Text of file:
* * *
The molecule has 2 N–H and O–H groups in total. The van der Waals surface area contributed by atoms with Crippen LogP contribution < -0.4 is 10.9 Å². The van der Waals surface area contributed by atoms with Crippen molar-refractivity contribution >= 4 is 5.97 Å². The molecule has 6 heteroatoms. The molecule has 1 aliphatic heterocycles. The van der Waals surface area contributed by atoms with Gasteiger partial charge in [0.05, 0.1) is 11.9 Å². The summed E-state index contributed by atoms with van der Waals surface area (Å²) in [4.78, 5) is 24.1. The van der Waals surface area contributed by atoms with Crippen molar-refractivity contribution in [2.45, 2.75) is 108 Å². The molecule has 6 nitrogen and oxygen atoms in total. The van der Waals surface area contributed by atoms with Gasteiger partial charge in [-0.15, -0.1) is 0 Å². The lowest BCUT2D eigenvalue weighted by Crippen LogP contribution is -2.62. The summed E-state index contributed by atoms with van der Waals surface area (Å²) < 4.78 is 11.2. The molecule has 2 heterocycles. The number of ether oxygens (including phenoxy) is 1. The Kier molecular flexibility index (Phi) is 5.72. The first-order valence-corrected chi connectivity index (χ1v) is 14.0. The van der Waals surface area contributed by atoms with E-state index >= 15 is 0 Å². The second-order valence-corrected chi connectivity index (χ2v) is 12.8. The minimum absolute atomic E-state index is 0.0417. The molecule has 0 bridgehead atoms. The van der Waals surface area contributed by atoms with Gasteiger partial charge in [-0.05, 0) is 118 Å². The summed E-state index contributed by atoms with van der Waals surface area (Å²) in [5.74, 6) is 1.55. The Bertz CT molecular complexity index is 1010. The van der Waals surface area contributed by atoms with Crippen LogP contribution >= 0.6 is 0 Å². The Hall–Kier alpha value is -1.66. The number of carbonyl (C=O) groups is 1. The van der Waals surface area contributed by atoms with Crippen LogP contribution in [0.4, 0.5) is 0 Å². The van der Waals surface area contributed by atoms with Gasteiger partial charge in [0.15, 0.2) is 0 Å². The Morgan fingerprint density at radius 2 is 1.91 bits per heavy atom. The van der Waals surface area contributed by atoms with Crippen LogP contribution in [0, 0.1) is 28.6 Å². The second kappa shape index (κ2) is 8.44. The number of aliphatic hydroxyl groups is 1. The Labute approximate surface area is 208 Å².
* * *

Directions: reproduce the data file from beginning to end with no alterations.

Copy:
The molecule has 2 N–H and O–H groups in total. The van der Waals surface area contributed by atoms with Crippen LogP contribution < -0.4 is 10.9 Å². The van der Waals surface area contributed by atoms with Crippen molar-refractivity contribution >= 4 is 5.97 Å². The molecule has 6 heteroatoms. The molecule has 1 aliphatic heterocycles. The van der Waals surface area contributed by atoms with Gasteiger partial charge in [0.05, 0.1) is 11.9 Å². The summed E-state index contributed by atoms with van der Waals surface area (Å²) in [4.78, 5) is 24.1. The van der Waals surface area contributed by atoms with Crippen molar-refractivity contribution in [2.45, 2.75) is 108 Å². The molecule has 6 nitrogen and oxygen atoms in total. The van der Waals surface area contributed by atoms with Gasteiger partial charge in [-0.15, -0.1) is 0 Å². The lowest BCUT2D eigenvalue weighted by Crippen LogP contribution is -2.62. The summed E-state index contributed by atoms with van der Waals surface area (Å²) < 4.78 is 11.2. The molecule has 2 heterocycles. The number of ether oxygens (including phenoxy) is 1. The Kier molecular flexibility index (Phi) is 5.72. The first-order valence-corrected chi connectivity index (χ1v) is 14.0. The van der Waals surface area contributed by atoms with E-state index >= 15 is 0 Å². The second-order valence-corrected chi connectivity index (χ2v) is 12.8. The minimum absolute atomic E-state index is 0.0417. The molecule has 0 bridgehead atoms. The van der Waals surface area contributed by atoms with Gasteiger partial charge in [-0.05, 0) is 118 Å². The summed E-state index contributed by atoms with van der Waals surface area (Å²) in [5.74, 6) is 1.55. The Bertz CT molecular complexity index is 1010. The van der Waals surface area contributed by atoms with Crippen LogP contribution >= 0.6 is 0 Å². The Hall–Kier alpha value is -1.66. The number of carbonyl (C=O) groups is 1. The van der Waals surface area contributed by atoms with Crippen LogP contribution in [0.4, 0.5) is 0 Å². The van der Waals surface area contributed by atoms with Gasteiger partial charge in [0.15, 0.2) is 0 Å². The Morgan fingerprint density at radius 2 is 1.91 bits per heavy atom. The van der Waals surface area contributed by atoms with Crippen LogP contribution in [0, 0.1) is 28.6 Å². The second kappa shape index (κ2) is 8.44. The number of aliphatic hydroxyl groups is 1. The Labute approximate surface area is 208 Å².